Bitcoin has hit a new record of more than $3,300. Just another day at the office for a crypto-currency that's risen 50 percent in one month, 200 percent in six months and 30,000 percent in five years.
But the surge tells us more about the speculative games being played by Bitcoin traders than its future as a credible method of exchange. With the currency's rules going through some potentially big changes, volatility and complexity are increasing. Bitcoin might be more valuable but it's not getting any less risky.
The latest price jump has the hallmarks of a kind of relief rally, as traders bet it can ride out those changes to its underlying market structure.
The launch this month of an offshoot called Bitcoin Cash was one test. It was designed to fix many of the technical issues hampering the broader adoption of Bitcoin, but its price has gone south even as Bitcoin's has kept rising. That reassures those faithful to the core Bitcoin currency.
This is only a prelude to an even deeper potential split, driven by two competing visions of how Bitcoin should handle bigger transaction sizes. So the past week's price moves have soothed fears about a shock to the biggest crypto-currency out there.
Yet the early response to Bitcoin Cash shows us how labyrinthine and erratic this world can be, with exchanges and investors behaving in unpredictable and inconsistent ways. The Coinbase exchange, for instance, said it wouldn't support Bitcoin Cash. That prompted users to withdraw their holdings from Coinbase and led to 12-hour withdrawal delays, according to reports.
The rival Bitfinex platform, meanwhile, supported Bitcoin Cash and even came up with a solution to help Bitcoin short-sellers. But it found itself attacked by "large-scale manipulation tactics" from traders who sniffed the opportunity to get Bitcoin Cash for free, as Bloomberg View colleague Matt Levine noted.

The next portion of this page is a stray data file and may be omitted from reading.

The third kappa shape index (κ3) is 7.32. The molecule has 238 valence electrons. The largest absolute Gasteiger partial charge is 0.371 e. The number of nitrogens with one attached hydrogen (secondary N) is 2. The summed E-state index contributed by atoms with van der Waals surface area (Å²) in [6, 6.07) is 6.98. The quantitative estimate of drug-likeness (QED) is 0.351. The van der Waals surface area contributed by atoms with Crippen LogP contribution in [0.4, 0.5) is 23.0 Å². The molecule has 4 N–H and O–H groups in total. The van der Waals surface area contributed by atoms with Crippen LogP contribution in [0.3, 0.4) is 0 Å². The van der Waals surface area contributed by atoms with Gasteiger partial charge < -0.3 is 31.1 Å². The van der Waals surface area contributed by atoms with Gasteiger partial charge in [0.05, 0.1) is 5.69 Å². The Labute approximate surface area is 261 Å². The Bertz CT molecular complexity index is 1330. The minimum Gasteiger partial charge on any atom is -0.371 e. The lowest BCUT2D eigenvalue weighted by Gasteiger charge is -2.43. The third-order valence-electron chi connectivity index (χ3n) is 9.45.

These kind of antics explain why Bitcoin is becoming ever more volatile, even if the price is rising. Its 30-day volatility index is at its highest since early 2015, according to Bloomberg data. Being forced to move Bitcoins from one exchange to another and working out what to do with a fresh influx of Bitcoin Cash won't do much for price stability.
There are also fears that big traders are having an undue influence on the price of Bitcoin, with one blogger flagging the actions of "Spoofy" -- a nickname for traders who apparently place million-dollar orders without actually executing them. Bitcoin is essentially unregulated, so risks are abundant.
Still, plenty of people are willing to bet Bitcoin will just keep on rising. They may be right. But if volatility goes up too, that won't help its take-up in the real world.
The changes being made to Bitcoin are meant to speed up transaction processing times, which are acting as a deterrent to the currency's wider adoption, though they haven't been implemented yet. While Spoofy and his or her chums might be having fun, that's not so reassuring for those wanting something more solid.
This column does not necessarily reflect the opinion of Bloomberg LP and its owners.
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